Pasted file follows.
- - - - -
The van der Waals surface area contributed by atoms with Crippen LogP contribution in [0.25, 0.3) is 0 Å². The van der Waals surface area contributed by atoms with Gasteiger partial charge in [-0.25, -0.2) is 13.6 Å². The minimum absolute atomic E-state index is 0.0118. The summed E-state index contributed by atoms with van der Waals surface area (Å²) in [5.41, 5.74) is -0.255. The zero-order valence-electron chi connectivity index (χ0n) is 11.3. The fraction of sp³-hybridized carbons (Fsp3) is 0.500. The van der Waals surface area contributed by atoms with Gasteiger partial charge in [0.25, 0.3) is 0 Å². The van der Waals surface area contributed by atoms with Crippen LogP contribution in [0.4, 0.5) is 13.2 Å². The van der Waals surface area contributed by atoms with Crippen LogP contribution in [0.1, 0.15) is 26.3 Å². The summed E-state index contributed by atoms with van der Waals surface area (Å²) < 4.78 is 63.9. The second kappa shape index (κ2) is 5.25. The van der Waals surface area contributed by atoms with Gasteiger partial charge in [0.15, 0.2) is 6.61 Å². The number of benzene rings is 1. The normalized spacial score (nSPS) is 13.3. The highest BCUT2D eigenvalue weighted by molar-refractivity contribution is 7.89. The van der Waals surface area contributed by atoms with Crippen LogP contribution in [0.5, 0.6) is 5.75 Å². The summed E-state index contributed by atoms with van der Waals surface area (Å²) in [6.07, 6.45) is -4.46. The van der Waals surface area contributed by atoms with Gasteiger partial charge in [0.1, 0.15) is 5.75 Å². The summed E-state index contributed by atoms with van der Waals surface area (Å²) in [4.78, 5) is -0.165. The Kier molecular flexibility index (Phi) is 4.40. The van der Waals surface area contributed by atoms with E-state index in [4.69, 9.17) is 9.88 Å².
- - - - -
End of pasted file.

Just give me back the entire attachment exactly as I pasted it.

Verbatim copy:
The van der Waals surface area contributed by atoms with Crippen LogP contribution in [0.25, 0.3) is 0 Å². The van der Waals surface area contributed by atoms with Gasteiger partial charge in [-0.25, -0.2) is 13.6 Å². The minimum absolute atomic E-state index is 0.0118. The summed E-state index contributed by atoms with van der Waals surface area (Å²) in [5.41, 5.74) is -0.255. The zero-order valence-electron chi connectivity index (χ0n) is 11.3. The fraction of sp³-hybridized carbons (Fsp3) is 0.500. The van der Waals surface area contributed by atoms with Gasteiger partial charge in [0.25, 0.3) is 0 Å². The van der Waals surface area contributed by atoms with Crippen LogP contribution in [0.4, 0.5) is 13.2 Å². The van der Waals surface area contributed by atoms with Crippen LogP contribution in [0.1, 0.15) is 26.3 Å². The summed E-state index contributed by atoms with van der Waals surface area (Å²) < 4.78 is 63.9. The second kappa shape index (κ2) is 5.25. The van der Waals surface area contributed by atoms with Gasteiger partial charge in [0.15, 0.2) is 6.61 Å². The number of benzene rings is 1. The normalized spacial score (nSPS) is 13.3. The highest BCUT2D eigenvalue weighted by molar-refractivity contribution is 7.89. The van der Waals surface area contributed by atoms with Crippen LogP contribution in [0.5, 0.6) is 5.75 Å². The summed E-state index contributed by atoms with van der Waals surface area (Å²) in [6.07, 6.45) is -4.46. The van der Waals surface area contributed by atoms with Gasteiger partial charge in [0.1, 0.15) is 5.75 Å². The summed E-state index contributed by atoms with van der Waals surface area (Å²) in [4.78, 5) is -0.165. The Kier molecular flexibility index (Phi) is 4.40. The van der Waals surface area contributed by atoms with E-state index in [4.69, 9.17) is 9.88 Å².